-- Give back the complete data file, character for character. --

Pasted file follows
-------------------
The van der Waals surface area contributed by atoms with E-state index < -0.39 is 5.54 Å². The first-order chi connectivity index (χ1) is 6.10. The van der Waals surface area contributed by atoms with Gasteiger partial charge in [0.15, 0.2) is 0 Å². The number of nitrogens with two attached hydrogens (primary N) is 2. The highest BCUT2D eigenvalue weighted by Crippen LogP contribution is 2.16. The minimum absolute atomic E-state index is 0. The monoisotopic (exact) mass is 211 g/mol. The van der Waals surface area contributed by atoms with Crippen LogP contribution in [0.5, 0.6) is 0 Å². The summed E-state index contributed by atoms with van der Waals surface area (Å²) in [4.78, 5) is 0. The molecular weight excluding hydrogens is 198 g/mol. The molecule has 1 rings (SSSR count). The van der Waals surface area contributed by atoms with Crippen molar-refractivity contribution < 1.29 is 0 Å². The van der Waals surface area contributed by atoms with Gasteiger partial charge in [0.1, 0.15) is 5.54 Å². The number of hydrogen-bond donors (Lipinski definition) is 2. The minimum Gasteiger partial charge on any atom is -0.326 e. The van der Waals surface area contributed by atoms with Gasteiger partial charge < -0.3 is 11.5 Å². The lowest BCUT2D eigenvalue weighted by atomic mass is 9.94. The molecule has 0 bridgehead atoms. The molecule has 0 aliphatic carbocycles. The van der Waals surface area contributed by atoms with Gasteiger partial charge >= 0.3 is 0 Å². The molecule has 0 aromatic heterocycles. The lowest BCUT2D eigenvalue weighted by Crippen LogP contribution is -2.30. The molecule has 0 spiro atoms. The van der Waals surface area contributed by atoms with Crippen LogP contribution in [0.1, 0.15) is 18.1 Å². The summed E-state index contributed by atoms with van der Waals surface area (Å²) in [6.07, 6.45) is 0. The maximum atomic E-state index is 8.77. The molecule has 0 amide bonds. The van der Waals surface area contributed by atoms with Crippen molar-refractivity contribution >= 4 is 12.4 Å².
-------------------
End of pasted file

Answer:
The van der Waals surface area contributed by atoms with E-state index < -0.39 is 5.54 Å². The first-order chi connectivity index (χ1) is 6.10. The van der Waals surface area contributed by atoms with Gasteiger partial charge in [0.15, 0.2) is 0 Å². The number of nitrogens with two attached hydrogens (primary N) is 2. The highest BCUT2D eigenvalue weighted by Crippen LogP contribution is 2.16. The minimum absolute atomic E-state index is 0. The monoisotopic (exact) mass is 211 g/mol. The van der Waals surface area contributed by atoms with Crippen LogP contribution in [0.5, 0.6) is 0 Å². The summed E-state index contributed by atoms with van der Waals surface area (Å²) in [4.78, 5) is 0. The molecular weight excluding hydrogens is 198 g/mol. The molecule has 1 rings (SSSR count). The van der Waals surface area contributed by atoms with Crippen molar-refractivity contribution < 1.29 is 0 Å². The van der Waals surface area contributed by atoms with Gasteiger partial charge in [0.1, 0.15) is 5.54 Å². The number of hydrogen-bond donors (Lipinski definition) is 2. The minimum Gasteiger partial charge on any atom is -0.326 e. The van der Waals surface area contributed by atoms with Gasteiger partial charge < -0.3 is 11.5 Å². The lowest BCUT2D eigenvalue weighted by atomic mass is 9.94. The molecule has 0 bridgehead atoms. The molecule has 0 aliphatic carbocycles. The van der Waals surface area contributed by atoms with Gasteiger partial charge >= 0.3 is 0 Å². The molecule has 0 aromatic heterocycles. The lowest BCUT2D eigenvalue weighted by Crippen LogP contribution is -2.30. The molecule has 0 spiro atoms. The van der Waals surface area contributed by atoms with Crippen LogP contribution in [0.1, 0.15) is 18.1 Å². The summed E-state index contributed by atoms with van der Waals surface area (Å²) in [6.07, 6.45) is 0. The maximum atomic E-state index is 8.77. The molecule has 0 amide bonds. The van der Waals surface area contributed by atoms with Crippen molar-refractivity contribution >= 4 is 12.4 Å².